The Sub collection (see below), which is part of the brand’s nautically-inspired “Aqua” line, is indeed a class apart and is sold in the United States exclusively via Internet on a separate, dedicated website. As Mr Jenny explains, “We were one of the first brands to sell exclusively via Internet and this has been working very well in the USA.”
Besides the popular Grafic and Aqua collections, Doxa also offers “Sports” and “Classic” lines, as well as a “Top Collection”, which comprises high-end models and re-editions of historical Doxa models. “At the moment, we do have a predominantly male collection,” admits Mr Jenny, “and the ladies’ collection is very small. But we are changing this slightly. In the past Doxa had a lot of ladies’ watches and jewellery pieces but now this is slightly different.”
Looking to the future
Doxa is also fortunate to be free of any worries about movement supply. “Due to the monopolistic stance by ETA, we switched to Ronda quartz movements a long time ago and have been very happy with them,” Mr Jenny told Europa Star. “As we were treated rather badly and even arrogantly by ETA regarding mechanical movements as well, we switched to Selitta movements, also with great success.” After 15 years in the job, Mr Jenny attributes Doxa’s continued success to relying on the brand’s strengths and history, as well as “developing products that the market wants and focusing on the purchasing power in our different markets.” He also stresses that Doxa aims to maintain its strong position in the markets in which it is established, rather than trying to expand at all costs. Nevertheless, he admits that there is room for expansion and aims to re-enter the Arabian markets in particular.
So what of the future? Mr Jenny is not too worried by a possible economic downturn. “We can see that there are some minor corrections but I think that the corrections in the luxury segment are bigger,” he says. His main concern is, like that of any other exporter in Switzerland, the current high value of the Swiss franc. But this does not seem to be putting a brake on new product developments. In response to the obligatory question on what we can expect from Doxa at BaselWorld 2013 (where the brand has a guaranteed spot, although where exactly is still unclear), Mr Jenny tells us, “We are working on various projects, some of which are closer to realisation than others. But one thing I can say is that we will present a new ladies’ collection in Basel next year.”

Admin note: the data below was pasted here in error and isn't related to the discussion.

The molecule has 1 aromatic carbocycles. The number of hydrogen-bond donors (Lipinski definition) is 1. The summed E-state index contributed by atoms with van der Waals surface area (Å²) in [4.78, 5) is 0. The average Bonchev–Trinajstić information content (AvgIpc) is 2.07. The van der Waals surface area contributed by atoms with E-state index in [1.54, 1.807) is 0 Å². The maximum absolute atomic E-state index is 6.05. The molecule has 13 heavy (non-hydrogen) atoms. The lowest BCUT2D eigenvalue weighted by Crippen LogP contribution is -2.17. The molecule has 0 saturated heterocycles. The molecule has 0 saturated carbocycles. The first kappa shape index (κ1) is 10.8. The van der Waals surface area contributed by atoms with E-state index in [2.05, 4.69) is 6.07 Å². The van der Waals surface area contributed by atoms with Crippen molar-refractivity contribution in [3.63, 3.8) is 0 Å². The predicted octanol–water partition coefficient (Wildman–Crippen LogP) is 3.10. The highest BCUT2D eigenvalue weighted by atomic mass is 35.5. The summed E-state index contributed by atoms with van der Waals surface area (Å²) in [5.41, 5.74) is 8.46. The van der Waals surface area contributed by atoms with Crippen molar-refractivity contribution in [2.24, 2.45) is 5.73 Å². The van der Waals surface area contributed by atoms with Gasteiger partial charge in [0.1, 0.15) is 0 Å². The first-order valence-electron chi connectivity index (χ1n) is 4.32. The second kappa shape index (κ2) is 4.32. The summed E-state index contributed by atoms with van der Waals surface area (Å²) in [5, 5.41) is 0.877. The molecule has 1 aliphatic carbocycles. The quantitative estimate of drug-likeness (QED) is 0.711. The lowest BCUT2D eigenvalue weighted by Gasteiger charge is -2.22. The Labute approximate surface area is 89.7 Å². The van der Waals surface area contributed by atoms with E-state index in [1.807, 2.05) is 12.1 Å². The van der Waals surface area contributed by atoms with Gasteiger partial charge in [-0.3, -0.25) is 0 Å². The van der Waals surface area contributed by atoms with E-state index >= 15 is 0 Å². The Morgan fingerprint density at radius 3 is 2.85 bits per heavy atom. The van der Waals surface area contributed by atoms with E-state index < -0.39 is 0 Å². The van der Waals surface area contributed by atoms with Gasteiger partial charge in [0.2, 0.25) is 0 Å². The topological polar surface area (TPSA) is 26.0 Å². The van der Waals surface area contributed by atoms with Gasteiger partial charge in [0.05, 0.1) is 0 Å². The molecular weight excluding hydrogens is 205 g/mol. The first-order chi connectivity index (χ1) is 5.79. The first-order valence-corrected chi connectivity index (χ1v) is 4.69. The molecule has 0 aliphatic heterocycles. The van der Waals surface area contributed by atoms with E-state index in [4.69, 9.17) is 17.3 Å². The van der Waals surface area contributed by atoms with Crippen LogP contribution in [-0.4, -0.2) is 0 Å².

The Doxa Sub, launched in 1968, represented the brand’s first foray into the world of diver’s watches. But the brand prepared thoroughly for this new challenge and at its launch the Sub stood out for two reasons. The first was its bright orange dial, which had been designed to ensure optimum legibility under water but which also gave a bold signal when worn on the wrist. The second was the uni-directional rotating bezel. Such bezels have always been a crucial feature on a diver’s watch and have since been included in the ISO 6425 standard that defines a diver’s watch. But Doxa went further by engraving the US Navy’s dive table for no-decompression dives around the bezel. Rather than just timing their dives, divers could therefore see at a glance the maximum recommended dive time for a particular depth. All they had to do was turn the bezel so that the descent markers (two dots in orange on the outer depth scale and SuperLuminova on the inner time scale) were aligned with the minute marker when they started their dive. When the minute hand reached the figure corresponding to the maximum depth of their dive, it was time to resurface.
One of the latest incarnations in this collection is the Doxa Sub 4000T. It commemorates the re-edition of the Doxa Sub 300T in 2001 and was released as a limited edition of 500. It retains the unmistakable orange dial and uni-directional rotating bezel and also features a “safe dive” indicator that shows the power reserve, as well as an automatic helium escape valve for professional divers. As the name suggests, it is water resistant to a depth of 4,000 feet (1,220 metres).
Source: Europa Star October - November 2012 Magazine Issue